Wyoming recorded a new coronavirus-related death over the weekend, and new cases in five counties Monday pushed the state’s total confirmed coronavirus case count to 577.
Meanwhile, the deaths of two Wyoming residents in Colorado in March and April were added to the list of people whose deaths were linked to coronavirus in the state.
The Wyoming Department of Health reported Saturday an older Fremont County woman had died as a result of the illness. The woman had existing medical conditions that put her at higher risk of complications from the disease, the department said.
The two people who died earlier this year were an older woman from Carbon County who died in April and an older man from Laramie County who died in March, according to the state Department of Health.
Both were living in Colorado, but were considered permanent residents of Wyoming. When deaths are related to an illness such as coronavirus, the deaths are then linked to the state of permanent residence, said Guy Beaudoin, deputy state registrar with the Department of Health.
He added delays in the reporting of such deaths are not unusual.
Wyoming officials consider coronavirus to be the cause of or contributing factor to both deaths, he said in a news release
“In Wyoming, we have instructed medical certifiers such as attending physicians and coroners that COVID-19 should only be reported on death certificates when the disease caused or contributed to a person’s death,” he said. “So if someone who happens to be positive for COVID-19 died due to an automobile accident, their passing would not be counted as a coronavirus-related death.”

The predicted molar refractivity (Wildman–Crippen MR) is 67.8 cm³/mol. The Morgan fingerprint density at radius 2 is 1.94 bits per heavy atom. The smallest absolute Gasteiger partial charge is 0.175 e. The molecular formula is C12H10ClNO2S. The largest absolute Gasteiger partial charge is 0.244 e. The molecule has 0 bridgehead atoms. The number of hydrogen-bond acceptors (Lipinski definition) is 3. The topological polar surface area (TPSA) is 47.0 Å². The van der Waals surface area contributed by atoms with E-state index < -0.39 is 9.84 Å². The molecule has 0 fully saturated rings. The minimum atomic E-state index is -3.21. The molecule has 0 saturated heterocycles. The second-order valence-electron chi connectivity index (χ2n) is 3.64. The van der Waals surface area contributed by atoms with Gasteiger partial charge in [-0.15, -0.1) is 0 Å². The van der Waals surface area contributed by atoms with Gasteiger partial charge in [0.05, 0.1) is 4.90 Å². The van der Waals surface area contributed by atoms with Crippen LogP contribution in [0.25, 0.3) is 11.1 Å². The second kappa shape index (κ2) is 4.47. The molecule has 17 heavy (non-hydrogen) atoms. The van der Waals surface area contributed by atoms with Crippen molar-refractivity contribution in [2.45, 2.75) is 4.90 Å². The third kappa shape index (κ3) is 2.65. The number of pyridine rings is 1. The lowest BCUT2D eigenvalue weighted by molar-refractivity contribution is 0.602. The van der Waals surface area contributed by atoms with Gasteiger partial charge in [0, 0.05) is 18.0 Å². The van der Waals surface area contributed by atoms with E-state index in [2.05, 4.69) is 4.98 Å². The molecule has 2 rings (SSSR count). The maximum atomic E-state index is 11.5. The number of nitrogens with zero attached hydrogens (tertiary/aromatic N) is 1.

On Monday, new cases were recorded in Albany, Fremont, Hot Springs, Johnson and Natrona County, where six new cases surfaced.
The increase came one day after an outbreak at a Worland nursing home added seven new cases to the total.
The Health Department said five staff members and four residents of the Worland Healthcare and Rehabilitation Center have been identified as infected with the coronavirus, although confirmation through testing of some patients is still pending.
The department said it was unsure how the virus was introduced to the facility. Officials are trying to collect samples from all employees and residents to determine how widespread the outbreak might be.
Dr. Alexia Harrist, the state’s health officer, said nursing homes have been a top priority for the Health Department in its efforts to stop the spread of coronavirus.
“We know the residents of these places are among the most vulnerable to the effects of COVID-19 and we have seen terrible situations occur in other nursing homes across the country,” she said. “We also recognize that the nature of long-term care facilities can make it very challenging to control the spread of the virus once it’s been introduced into a specific location.”
As of Monday, Fremont County had 203 cases; Laramie County had 119; Teton County had 69; Natrona County had 49; Campbell and Sweetwater counties had 16; Converse had 14; Washakie had 13; Sheridan and Johnson had 12; Lincoln had 11; Albany had 10; Uinta had eight; Carbon had seven; Crook had five; Goshen and Hot Springs had four, and Big Horn had two. Niobrara, Park and Sublette counties had one case each.
The number of recoveries seen since coronavirus was first detected in Wyoming in March stood at 504 as of Monday, 367 among patients with confirmed cases and 137 among those with probable cases.